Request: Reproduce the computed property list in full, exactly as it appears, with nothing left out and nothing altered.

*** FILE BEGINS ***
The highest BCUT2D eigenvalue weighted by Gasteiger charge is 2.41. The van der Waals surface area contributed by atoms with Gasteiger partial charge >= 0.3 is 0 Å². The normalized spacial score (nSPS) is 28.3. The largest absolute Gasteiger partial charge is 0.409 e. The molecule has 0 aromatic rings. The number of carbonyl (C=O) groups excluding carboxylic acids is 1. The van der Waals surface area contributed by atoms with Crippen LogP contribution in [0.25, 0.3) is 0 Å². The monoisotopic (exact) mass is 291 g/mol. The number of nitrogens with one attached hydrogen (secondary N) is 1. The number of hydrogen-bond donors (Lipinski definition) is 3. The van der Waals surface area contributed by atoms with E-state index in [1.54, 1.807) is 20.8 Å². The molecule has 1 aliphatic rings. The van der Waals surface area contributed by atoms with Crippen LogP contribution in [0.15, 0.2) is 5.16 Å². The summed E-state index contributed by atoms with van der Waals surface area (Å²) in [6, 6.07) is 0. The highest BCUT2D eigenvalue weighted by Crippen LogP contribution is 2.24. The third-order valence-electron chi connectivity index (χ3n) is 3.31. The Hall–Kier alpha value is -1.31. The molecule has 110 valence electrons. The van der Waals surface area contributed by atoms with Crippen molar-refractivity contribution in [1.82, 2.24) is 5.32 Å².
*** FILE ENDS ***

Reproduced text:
The highest BCUT2D eigenvalue weighted by Gasteiger charge is 2.41. The van der Waals surface area contributed by atoms with Gasteiger partial charge >= 0.3 is 0 Å². The normalized spacial score (nSPS) is 28.3. The largest absolute Gasteiger partial charge is 0.409 e. The molecule has 0 aromatic rings. The number of carbonyl (C=O) groups excluding carboxylic acids is 1. The van der Waals surface area contributed by atoms with Crippen LogP contribution in [0.25, 0.3) is 0 Å². The monoisotopic (exact) mass is 291 g/mol. The number of nitrogens with one attached hydrogen (secondary N) is 1. The number of hydrogen-bond donors (Lipinski definition) is 3. The van der Waals surface area contributed by atoms with E-state index in [1.54, 1.807) is 20.8 Å². The molecule has 1 aliphatic rings. The van der Waals surface area contributed by atoms with Crippen LogP contribution in [0.15, 0.2) is 5.16 Å². The summed E-state index contributed by atoms with van der Waals surface area (Å²) in [6, 6.07) is 0. The highest BCUT2D eigenvalue weighted by Crippen LogP contribution is 2.24. The third-order valence-electron chi connectivity index (χ3n) is 3.31. The Hall–Kier alpha value is -1.31. The molecule has 110 valence electrons. The van der Waals surface area contributed by atoms with Crippen molar-refractivity contribution in [1.82, 2.24) is 5.32 Å².